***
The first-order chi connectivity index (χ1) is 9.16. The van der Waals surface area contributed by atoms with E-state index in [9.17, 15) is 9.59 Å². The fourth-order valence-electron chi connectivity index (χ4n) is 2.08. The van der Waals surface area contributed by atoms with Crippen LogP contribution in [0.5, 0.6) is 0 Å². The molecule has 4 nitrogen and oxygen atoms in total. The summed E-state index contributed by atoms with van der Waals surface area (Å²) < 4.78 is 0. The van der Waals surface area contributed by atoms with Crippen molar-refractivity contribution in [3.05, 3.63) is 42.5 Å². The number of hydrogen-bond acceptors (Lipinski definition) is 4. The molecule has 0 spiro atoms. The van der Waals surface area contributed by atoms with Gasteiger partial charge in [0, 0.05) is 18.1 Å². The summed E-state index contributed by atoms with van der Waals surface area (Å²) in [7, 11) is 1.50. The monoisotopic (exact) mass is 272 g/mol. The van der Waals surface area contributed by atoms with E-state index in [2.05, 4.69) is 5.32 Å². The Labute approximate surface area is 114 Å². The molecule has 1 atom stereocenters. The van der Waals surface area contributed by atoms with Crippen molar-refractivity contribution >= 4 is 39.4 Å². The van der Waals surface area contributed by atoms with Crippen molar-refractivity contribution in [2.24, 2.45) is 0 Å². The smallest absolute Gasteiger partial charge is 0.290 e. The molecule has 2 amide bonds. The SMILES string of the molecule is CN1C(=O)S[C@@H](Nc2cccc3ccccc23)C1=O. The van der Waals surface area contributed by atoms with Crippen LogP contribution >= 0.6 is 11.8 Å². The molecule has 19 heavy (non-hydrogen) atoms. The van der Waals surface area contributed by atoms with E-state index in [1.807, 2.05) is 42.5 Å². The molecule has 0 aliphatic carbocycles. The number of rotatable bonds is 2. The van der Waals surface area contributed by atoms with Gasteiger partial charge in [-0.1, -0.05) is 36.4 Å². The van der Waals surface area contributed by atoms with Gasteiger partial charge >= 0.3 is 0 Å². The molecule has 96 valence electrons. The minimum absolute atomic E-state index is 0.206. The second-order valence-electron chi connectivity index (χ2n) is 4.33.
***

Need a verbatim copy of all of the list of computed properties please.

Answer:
The first-order chi connectivity index (χ1) is 9.16. The van der Waals surface area contributed by atoms with E-state index in [9.17, 15) is 9.59 Å². The fourth-order valence-electron chi connectivity index (χ4n) is 2.08. The van der Waals surface area contributed by atoms with Crippen LogP contribution in [0.5, 0.6) is 0 Å². The molecule has 4 nitrogen and oxygen atoms in total. The summed E-state index contributed by atoms with van der Waals surface area (Å²) < 4.78 is 0. The van der Waals surface area contributed by atoms with Crippen molar-refractivity contribution in [3.05, 3.63) is 42.5 Å². The number of hydrogen-bond acceptors (Lipinski definition) is 4. The molecule has 0 spiro atoms. The van der Waals surface area contributed by atoms with Gasteiger partial charge in [0, 0.05) is 18.1 Å². The summed E-state index contributed by atoms with van der Waals surface area (Å²) in [7, 11) is 1.50. The monoisotopic (exact) mass is 272 g/mol. The van der Waals surface area contributed by atoms with E-state index in [2.05, 4.69) is 5.32 Å². The Labute approximate surface area is 114 Å². The molecule has 1 atom stereocenters. The van der Waals surface area contributed by atoms with Crippen molar-refractivity contribution >= 4 is 39.4 Å². The van der Waals surface area contributed by atoms with Crippen molar-refractivity contribution in [2.24, 2.45) is 0 Å². The smallest absolute Gasteiger partial charge is 0.290 e. The molecule has 2 amide bonds. The SMILES string of the molecule is CN1C(=O)S[C@@H](Nc2cccc3ccccc23)C1=O. The van der Waals surface area contributed by atoms with Crippen LogP contribution >= 0.6 is 11.8 Å². The molecule has 19 heavy (non-hydrogen) atoms. The van der Waals surface area contributed by atoms with E-state index in [1.807, 2.05) is 42.5 Å². The molecule has 0 aliphatic carbocycles. The number of rotatable bonds is 2. The van der Waals surface area contributed by atoms with Gasteiger partial charge in [-0.1, -0.05) is 36.4 Å². The van der Waals surface area contributed by atoms with Gasteiger partial charge >= 0.3 is 0 Å². The molecule has 96 valence electrons. The minimum absolute atomic E-state index is 0.206. The second-order valence-electron chi connectivity index (χ2n) is 4.33.